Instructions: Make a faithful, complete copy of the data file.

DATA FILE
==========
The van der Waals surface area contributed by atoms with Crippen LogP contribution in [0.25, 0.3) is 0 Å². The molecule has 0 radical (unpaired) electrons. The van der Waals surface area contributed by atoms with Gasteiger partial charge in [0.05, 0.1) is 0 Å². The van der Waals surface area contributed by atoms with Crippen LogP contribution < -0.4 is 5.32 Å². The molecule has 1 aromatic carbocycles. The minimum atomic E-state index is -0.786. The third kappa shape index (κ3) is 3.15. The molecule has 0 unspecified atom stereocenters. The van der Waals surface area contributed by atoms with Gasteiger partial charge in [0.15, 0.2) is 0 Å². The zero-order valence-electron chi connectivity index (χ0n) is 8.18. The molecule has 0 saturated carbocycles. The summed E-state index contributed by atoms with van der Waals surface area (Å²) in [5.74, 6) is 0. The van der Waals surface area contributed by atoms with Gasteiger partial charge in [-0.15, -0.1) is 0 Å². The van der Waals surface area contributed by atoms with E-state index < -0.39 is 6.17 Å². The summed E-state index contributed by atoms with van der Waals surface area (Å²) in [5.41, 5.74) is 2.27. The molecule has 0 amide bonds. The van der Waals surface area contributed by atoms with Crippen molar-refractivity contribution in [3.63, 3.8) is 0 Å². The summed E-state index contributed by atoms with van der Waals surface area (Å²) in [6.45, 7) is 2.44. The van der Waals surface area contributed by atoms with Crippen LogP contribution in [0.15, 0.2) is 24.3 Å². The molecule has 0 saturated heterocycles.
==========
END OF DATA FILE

The van der Waals surface area contributed by atoms with Crippen LogP contribution in [0.25, 0.3) is 0 Å². The molecule has 0 radical (unpaired) electrons. The van der Waals surface area contributed by atoms with Gasteiger partial charge in [0.05, 0.1) is 0 Å². The van der Waals surface area contributed by atoms with Crippen LogP contribution < -0.4 is 5.32 Å². The molecule has 1 aromatic carbocycles. The minimum atomic E-state index is -0.786. The third kappa shape index (κ3) is 3.15. The molecule has 0 unspecified atom stereocenters. The van der Waals surface area contributed by atoms with Gasteiger partial charge in [0.15, 0.2) is 0 Å². The zero-order valence-electron chi connectivity index (χ0n) is 8.18. The molecule has 0 saturated carbocycles. The summed E-state index contributed by atoms with van der Waals surface area (Å²) in [5.74, 6) is 0. The van der Waals surface area contributed by atoms with Gasteiger partial charge in [-0.15, -0.1) is 0 Å². The van der Waals surface area contributed by atoms with E-state index < -0.39 is 6.17 Å². The summed E-state index contributed by atoms with van der Waals surface area (Å²) in [5.41, 5.74) is 2.27. The molecule has 0 amide bonds. The van der Waals surface area contributed by atoms with Crippen molar-refractivity contribution in [3.63, 3.8) is 0 Å². The summed E-state index contributed by atoms with van der Waals surface area (Å²) in [6.45, 7) is 2.44. The van der Waals surface area contributed by atoms with Crippen LogP contribution in [0.15, 0.2) is 24.3 Å². The molecule has 0 saturated heterocycles.